A priest happened to be going down the same stretch of ocean, and when he saw the man on the sinking ship, he passed by on the other starboard side, though taking care to put in a call to the military to ensure the ship was turned back.
So too, an angry Anglican, when he came to the place and saw the man's peril, passed by on the other side, because he was on a speedboat rushing to attend a meeting to bash up gays and the rights of women.
But a Samaritan, as he traveled, came where the man was; and when he saw him, he took pity on him. He went to him and bandaged his wounds, pouring on oil and wine. Then he put the man on his own boat, brought him to an inn and took care of him.
The next day he took out two denarii and gave them to the innkeeper. ‘Look after him,’ he said, ‘and when I return, I will reimburse you for any extra expense you may have.’
“Which of these three do you think was a neighbor to the man who fell into the hands of robbers and the sea?”
The expert in the law replied, “The one who had mercy on him.”
Jesus told him, “Go and do likewise.”
It's just too bloody hard, and there's no fear mongering or paranoia or a way to power in that sordid tale of kindness.
The yarn - completely preposterous in this modern age of political paranoia and fear - applies to current Chairman Rudd too, since he purports to be a Christian but has in fact led the charge to the bottom, a charge which Abbott has now trumped, since there is no bottom of the barrel he won't scrape in the lust and the quest for his preciousssss ...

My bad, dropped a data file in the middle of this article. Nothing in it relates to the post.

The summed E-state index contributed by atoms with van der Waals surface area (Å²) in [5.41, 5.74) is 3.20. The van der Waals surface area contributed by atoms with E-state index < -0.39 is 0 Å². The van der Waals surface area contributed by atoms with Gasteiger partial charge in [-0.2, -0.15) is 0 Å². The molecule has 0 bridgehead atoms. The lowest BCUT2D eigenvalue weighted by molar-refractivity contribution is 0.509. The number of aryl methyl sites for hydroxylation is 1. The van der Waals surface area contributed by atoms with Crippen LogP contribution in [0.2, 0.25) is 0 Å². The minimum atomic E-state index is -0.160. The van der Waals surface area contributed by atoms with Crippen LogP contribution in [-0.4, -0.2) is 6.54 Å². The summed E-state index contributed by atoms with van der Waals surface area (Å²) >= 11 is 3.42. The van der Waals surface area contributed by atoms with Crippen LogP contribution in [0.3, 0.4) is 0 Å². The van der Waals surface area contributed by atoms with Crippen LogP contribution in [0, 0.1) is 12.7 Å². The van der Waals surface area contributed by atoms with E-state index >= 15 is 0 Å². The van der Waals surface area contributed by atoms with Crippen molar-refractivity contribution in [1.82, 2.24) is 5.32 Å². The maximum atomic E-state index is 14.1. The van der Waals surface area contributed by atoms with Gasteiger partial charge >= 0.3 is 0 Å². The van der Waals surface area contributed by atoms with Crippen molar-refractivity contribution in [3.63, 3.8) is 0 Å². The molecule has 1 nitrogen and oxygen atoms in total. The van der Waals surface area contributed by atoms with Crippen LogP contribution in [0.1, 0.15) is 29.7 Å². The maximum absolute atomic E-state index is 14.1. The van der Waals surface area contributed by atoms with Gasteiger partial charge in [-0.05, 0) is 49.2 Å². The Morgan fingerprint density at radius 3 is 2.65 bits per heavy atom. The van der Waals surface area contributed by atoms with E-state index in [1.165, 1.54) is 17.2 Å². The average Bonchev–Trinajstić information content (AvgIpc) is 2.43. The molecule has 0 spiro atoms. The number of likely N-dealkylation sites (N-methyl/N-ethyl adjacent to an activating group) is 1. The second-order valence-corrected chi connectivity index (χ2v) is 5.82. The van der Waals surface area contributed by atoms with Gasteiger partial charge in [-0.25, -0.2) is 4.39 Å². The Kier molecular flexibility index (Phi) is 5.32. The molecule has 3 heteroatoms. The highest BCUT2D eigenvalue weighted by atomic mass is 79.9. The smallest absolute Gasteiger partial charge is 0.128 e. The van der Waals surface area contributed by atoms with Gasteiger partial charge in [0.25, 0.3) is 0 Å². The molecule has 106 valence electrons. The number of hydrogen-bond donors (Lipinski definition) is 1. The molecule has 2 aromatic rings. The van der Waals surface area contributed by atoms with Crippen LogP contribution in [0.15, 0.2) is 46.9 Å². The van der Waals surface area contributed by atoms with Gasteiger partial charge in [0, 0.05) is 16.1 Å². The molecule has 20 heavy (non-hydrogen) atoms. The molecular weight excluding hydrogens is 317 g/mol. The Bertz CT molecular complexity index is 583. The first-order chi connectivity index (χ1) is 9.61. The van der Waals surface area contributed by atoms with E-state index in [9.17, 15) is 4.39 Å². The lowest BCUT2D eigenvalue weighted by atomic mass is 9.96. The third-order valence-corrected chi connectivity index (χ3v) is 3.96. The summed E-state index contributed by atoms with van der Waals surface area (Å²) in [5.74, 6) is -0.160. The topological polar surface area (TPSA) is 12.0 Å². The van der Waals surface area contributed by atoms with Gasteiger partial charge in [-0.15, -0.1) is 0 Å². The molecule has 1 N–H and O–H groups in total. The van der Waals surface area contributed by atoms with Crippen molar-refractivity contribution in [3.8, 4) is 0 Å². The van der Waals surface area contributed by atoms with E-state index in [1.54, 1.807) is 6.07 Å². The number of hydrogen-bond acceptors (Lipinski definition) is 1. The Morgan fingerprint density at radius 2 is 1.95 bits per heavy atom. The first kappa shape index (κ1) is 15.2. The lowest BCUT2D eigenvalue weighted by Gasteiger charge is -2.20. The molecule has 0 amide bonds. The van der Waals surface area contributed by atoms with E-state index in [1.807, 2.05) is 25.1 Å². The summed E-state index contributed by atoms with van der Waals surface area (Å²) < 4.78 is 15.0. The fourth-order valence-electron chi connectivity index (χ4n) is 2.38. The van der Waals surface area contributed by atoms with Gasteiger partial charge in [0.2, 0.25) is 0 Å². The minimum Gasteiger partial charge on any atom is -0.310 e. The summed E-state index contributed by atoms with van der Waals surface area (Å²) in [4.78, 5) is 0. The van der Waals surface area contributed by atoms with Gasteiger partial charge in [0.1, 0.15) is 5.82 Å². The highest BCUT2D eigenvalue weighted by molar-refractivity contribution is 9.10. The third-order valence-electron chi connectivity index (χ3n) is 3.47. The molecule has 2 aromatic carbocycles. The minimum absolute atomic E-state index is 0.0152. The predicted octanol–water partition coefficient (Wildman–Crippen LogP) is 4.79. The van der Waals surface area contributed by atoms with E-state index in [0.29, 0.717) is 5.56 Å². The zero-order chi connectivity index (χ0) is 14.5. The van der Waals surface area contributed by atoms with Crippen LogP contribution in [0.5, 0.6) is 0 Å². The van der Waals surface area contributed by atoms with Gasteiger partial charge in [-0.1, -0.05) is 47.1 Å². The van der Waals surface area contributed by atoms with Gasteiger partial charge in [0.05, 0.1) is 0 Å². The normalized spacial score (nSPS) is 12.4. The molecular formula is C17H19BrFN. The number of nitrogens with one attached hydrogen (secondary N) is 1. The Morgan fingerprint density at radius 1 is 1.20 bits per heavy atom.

The quest for understanding the deep hypocrisy and confusion about Christ and his message becomes useful, if only because Abbott is likely to be the next chairman, and because in his youth, he showed pugnacity of a vicious kind.
Andy Beckett has done some sterling service by scribbling Tony Abbott at Oxford: fighter, networker, Thatcherite, which takes a look at the significance of Abbott's time in 'ye olde mama countree'.
It covers a fair amount of turf, but what's most revealing is the way Abbott was a fierce Thatcherite and a war monger, and the sting comes at the end of the piece:
Like Abbott, Thatcher went to Oxford. Like him, she seized the leadership of her party. Like him, she was an awkward, aggressive opposition leader whom voters did not warm to.